"We have seen ... in this country in the last few years, particularly on Wall Street, ... the rise of the old human frailty of greed. This occurs when people begin to serve only their own needs to the detriment of everyone else." -- Lee R. Raymond, ExxonMobil CEO until his December 31, 2005 retirement.
ExxonMobil is sending retiring CEO and chair Lee Raymond off to his golden years with one of the most lavish exit packages in history, a bonanza worth an estimated $398 million total, according to news reports last month.
No honest measure of Raymond's personal "performance" can justify this unconscionable windfall. Exxon's record-breaking $36 billion in annual profits last year had far more to do with refinery bottlenecks, politically-driven tax breaks and geopolitical events than managerial effectiveness.
Payouts as immense as Lee Raymond's reveal that the many corruptions of corporate governance have hardly changed since Enron collapsed into bankruptcy. Corporate boards are continuing to fail what Warren Buffett has called the "acid test" of corporate governance reform -- the need to confront skyrocketing executive pay.
Corporate boards are enabled in their decision to continuously ratchet up CEO pay by "compensation consultants" whose companies reap the lion's share of their earning from the human resources service contracts they get from the same CEOs. This presents a conflict of interest uncannily reminiscent of the auditor/accounting/consulting conflicts that ailed Enron and so many other companies.
In addition, interlocking relationships among corporate boards make a mockery of any claim to independence. ExxonMobil's compensation committee is chaired by W.R. Howell, who has also served on the boards of Halliburton, Williams Companies, Pfizer and American Electric Power. Most corporate boards are stuffed with former or current top executives -- all nominated by the company's own CEO.
This is unlikely to change anytime soon. The CEO club known as the Business Roundtable and the US Chamber of Commerce are working to block SEC consideration of new rules that would allow shareholders to nominate their own candidates to corporate boards.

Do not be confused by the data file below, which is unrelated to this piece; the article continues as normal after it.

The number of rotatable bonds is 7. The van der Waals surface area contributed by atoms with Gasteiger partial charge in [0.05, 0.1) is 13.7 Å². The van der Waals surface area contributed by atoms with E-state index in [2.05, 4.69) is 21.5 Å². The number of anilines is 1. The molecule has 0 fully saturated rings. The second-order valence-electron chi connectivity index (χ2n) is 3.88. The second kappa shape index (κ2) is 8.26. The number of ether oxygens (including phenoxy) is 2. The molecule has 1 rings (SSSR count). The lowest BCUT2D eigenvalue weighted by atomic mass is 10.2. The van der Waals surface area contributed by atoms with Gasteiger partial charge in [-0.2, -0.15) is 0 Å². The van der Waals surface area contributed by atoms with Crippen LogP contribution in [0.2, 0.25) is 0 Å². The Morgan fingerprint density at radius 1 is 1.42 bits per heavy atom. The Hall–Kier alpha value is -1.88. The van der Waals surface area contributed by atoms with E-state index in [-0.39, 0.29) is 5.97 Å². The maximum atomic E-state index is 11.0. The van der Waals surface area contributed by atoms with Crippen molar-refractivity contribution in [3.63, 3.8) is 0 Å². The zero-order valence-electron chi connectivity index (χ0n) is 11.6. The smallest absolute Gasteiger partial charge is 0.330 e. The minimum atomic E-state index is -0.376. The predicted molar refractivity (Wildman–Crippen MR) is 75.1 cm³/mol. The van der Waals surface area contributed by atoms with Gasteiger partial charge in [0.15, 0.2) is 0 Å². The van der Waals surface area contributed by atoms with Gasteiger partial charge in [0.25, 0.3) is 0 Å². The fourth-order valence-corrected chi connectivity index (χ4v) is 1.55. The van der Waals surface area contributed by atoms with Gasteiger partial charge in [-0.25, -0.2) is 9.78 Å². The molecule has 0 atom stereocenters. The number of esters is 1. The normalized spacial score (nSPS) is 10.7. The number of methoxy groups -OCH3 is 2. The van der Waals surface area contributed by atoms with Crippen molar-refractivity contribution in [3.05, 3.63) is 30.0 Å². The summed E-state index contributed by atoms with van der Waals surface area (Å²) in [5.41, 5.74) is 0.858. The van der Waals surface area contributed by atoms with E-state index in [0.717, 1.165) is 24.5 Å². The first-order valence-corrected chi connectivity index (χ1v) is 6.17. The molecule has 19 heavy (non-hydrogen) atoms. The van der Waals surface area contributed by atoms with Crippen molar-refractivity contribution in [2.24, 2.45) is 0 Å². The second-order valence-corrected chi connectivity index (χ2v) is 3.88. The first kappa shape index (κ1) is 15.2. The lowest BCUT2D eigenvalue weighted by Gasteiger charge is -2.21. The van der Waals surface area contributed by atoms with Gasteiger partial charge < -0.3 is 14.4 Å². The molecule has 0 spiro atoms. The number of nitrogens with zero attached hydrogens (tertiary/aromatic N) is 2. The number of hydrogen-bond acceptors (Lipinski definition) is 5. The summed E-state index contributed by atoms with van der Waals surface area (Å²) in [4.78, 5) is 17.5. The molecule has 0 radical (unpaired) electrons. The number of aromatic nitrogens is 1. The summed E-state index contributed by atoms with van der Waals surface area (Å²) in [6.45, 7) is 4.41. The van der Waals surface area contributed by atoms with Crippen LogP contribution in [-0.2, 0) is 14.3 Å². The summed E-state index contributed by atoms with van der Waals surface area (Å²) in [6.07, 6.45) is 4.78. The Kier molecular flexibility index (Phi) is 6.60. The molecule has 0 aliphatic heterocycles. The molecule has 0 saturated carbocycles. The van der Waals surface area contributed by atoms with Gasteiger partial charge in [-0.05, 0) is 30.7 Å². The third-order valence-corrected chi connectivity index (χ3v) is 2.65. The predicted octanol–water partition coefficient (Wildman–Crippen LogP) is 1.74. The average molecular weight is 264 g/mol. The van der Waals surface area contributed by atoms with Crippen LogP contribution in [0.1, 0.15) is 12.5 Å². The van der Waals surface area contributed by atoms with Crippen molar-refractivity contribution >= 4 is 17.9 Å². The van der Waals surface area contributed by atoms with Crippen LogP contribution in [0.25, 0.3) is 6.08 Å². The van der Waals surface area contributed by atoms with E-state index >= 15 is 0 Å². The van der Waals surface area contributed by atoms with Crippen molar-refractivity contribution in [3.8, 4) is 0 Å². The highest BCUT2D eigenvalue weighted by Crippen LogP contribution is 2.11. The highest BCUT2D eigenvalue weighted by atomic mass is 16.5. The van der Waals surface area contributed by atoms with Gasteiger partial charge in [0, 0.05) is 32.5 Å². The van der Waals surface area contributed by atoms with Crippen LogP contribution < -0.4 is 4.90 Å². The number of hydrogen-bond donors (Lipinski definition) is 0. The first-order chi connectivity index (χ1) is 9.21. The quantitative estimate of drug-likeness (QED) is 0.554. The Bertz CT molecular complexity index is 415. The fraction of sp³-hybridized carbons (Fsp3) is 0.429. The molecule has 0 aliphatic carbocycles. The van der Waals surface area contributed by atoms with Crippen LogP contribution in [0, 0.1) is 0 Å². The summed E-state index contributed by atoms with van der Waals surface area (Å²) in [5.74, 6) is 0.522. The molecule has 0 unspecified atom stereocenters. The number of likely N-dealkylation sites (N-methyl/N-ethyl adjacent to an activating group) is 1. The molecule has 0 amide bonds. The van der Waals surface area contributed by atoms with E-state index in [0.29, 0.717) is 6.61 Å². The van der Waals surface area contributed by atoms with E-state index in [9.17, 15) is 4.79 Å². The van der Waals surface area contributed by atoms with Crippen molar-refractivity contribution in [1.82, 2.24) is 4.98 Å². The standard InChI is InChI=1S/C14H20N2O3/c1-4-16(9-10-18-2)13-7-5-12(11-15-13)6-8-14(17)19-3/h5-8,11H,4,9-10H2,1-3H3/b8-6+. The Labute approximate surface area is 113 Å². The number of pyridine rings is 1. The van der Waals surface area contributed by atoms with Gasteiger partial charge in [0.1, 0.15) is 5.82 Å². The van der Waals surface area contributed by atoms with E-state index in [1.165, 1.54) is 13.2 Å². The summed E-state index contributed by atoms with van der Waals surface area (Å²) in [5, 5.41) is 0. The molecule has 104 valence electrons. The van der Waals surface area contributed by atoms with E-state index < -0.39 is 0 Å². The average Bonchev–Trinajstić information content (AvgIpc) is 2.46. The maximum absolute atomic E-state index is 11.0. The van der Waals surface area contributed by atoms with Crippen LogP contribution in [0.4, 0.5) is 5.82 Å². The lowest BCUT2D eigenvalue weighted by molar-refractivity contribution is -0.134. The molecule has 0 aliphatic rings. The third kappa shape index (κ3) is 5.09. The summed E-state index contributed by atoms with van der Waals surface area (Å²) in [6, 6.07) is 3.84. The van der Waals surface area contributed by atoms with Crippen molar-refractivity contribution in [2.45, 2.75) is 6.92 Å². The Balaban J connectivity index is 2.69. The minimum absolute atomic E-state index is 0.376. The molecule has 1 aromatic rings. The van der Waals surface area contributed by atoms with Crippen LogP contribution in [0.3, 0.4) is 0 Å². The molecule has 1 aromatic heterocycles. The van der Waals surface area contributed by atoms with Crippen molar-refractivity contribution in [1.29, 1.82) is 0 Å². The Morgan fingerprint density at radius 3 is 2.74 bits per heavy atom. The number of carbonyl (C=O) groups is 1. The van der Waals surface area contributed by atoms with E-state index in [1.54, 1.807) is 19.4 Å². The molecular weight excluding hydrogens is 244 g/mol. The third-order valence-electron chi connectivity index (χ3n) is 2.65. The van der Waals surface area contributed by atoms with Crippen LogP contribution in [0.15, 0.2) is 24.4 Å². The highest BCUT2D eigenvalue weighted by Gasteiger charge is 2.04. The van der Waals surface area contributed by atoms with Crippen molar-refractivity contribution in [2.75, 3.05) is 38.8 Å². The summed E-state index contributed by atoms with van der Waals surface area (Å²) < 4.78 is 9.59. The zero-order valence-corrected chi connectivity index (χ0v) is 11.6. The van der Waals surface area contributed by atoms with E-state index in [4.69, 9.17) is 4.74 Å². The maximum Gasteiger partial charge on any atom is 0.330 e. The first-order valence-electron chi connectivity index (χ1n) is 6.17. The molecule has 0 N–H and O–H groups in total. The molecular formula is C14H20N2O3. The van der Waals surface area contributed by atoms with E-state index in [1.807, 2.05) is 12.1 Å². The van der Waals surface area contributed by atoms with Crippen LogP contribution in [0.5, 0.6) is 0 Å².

Even the most basic of corporate governance reforms -- the separation of the roles of CEO and chairman -- has stalled in the current political climate. The end result: Corporate boards continue to pay top executives whatever they want, regardless of what the owners -- the shareholders -- might think. We live, as some observers note, in an era of "imperial CEOs."
New SEC chair Chris Cox has called on companies to more fully disclose executive compensation, certainly a worthy step in and of itself. But Cox ought also to be banging the drums for a proposal advanced by pension funds and other large institutional investors, who want companies to put their executives' compensation packages up for a shareholder vote.
This reform could actually make a difference. British companies have been required to seek shareholder approval for executive pay packages since 2002, one reason British CEOs at similarly-sized companies are paid about half of what their American counterparts receive.
Another modest reform in corporate governance system comes from Coca-Cola. The company, a serial executive-pay abuser, will now endeavor to tie boardroom pay more closely to company performance, a move intended to align the interests of directors and shareholders. We've heard, of course, this pay-only-for-performance song before. Back in the early 1990s, attempts to align executives and shareholders resulted in an explosion of stock options -- the "steroids of corporate greed" that led countless executives to devote quality time to cooking the corporate books. But even Warren Buffett, who sits on Coke's board, says that this time it's the real thing. We'll see.